The research of Eleonora Gargani focuses on the cultural shifts that occurred during the Magdalenian period in the Ach Valley, Swabian Jura. By building on a comprehensive technological and use-wear analyses of organic tools recovered from the sites of Hohle Fels, Geißenklösterle, Brillenhöhle and Helga Abri, she will explore the relationship between Magdalenian human groups and the available faunal resources. Moreover, by comparing her data to other evidence from the Magdalenian and the preceding Gravettian from the region, Gargani is examining the technological and economic changes during the Magdalenian as well as the role and evolution of organic tools during the Late Upper Palaeolithic at a broader time scale.
Finally, the research focus of Gillian L. Wong concerns the understanding of changes in human paleoecology during the Late Glacial in the Swabian Jura, associated with the Magdalenian (approximately 16,300 to 12,700 years BP), when human cultures and demographics were changing drastically. Wong uses faunal remains from the rock shelter Langmahdhalde, in the Swabian Jura, to reconstruct three components of human paleoecology during the Late Glacial and early Holocene: human subsistence behavior, human and non-human site use, and paleoenvironmental and climatic reconstruction.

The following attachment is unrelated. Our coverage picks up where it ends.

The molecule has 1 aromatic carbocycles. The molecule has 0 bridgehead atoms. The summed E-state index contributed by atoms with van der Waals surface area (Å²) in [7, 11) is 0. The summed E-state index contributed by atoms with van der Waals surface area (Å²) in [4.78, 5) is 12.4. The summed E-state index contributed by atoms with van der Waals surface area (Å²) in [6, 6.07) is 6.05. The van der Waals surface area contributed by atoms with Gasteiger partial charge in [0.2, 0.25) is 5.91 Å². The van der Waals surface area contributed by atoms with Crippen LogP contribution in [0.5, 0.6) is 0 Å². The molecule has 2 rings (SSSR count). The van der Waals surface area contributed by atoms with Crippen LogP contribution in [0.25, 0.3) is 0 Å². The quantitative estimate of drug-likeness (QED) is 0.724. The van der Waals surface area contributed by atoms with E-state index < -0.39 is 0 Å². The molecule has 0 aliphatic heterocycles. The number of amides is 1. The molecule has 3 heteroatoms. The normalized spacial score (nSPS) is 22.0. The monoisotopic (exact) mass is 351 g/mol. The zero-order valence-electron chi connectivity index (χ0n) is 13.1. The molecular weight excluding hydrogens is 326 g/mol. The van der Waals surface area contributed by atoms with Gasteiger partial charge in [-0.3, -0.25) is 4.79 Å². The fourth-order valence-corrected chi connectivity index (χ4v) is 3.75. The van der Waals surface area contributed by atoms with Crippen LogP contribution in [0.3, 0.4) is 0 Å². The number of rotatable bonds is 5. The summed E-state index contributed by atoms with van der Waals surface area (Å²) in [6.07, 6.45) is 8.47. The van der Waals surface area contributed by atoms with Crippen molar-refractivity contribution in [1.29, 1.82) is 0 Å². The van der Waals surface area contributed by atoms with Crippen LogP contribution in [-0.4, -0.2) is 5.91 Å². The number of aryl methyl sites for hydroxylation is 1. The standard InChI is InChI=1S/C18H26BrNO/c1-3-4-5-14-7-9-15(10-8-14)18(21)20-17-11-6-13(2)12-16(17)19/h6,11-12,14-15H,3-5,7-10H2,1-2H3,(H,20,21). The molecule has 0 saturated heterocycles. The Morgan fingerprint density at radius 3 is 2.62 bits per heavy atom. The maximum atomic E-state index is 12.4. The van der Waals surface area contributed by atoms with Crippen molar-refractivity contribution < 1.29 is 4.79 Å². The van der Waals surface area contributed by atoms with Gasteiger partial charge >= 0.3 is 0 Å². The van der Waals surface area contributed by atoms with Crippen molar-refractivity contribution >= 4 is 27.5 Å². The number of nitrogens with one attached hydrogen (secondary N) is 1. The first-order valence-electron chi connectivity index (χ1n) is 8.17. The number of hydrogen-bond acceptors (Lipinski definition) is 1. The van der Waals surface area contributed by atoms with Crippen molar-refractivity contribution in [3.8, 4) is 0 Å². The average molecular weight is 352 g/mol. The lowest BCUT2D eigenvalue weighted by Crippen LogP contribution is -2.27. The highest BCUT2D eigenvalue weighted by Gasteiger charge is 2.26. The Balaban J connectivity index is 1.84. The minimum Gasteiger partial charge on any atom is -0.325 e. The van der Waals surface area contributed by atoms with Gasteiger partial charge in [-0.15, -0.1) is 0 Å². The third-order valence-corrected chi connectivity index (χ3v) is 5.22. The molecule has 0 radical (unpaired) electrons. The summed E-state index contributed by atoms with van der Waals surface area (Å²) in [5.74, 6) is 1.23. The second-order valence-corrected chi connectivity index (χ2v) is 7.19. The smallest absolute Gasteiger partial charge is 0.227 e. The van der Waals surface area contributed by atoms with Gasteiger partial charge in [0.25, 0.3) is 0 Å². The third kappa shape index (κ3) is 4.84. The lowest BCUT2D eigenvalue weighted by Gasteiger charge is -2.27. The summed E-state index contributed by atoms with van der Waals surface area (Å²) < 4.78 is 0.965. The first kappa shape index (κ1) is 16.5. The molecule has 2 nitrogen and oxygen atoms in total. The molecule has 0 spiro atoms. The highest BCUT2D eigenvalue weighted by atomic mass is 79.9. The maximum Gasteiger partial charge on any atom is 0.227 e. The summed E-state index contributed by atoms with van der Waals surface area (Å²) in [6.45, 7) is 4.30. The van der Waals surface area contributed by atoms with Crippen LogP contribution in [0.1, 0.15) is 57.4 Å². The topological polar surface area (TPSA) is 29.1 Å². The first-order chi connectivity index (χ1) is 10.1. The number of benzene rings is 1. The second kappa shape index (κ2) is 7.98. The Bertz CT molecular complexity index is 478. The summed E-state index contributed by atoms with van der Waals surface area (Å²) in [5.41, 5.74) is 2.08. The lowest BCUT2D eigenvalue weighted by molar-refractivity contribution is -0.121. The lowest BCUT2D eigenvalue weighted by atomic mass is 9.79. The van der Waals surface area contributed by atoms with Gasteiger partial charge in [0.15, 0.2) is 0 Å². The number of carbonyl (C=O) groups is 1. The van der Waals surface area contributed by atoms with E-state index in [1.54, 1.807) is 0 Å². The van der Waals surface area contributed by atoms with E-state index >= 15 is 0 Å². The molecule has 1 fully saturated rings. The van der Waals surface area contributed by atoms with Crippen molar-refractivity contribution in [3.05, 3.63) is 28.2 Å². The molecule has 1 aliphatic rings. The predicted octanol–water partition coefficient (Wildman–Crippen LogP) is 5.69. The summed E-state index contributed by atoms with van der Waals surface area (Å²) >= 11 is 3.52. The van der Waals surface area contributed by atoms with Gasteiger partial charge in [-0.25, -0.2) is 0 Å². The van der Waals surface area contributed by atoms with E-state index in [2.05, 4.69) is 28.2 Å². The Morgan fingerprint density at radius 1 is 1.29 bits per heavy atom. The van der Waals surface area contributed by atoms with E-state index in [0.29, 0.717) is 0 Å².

Overall, the research members are working together in order to analyze the various features of human behavior from different disciplinary perspectives and across a wide temporal and spatial range. This is a crucial step in answering questions regarding what defines cultural modernity and how its emergence ultimately contributed to the success of our species.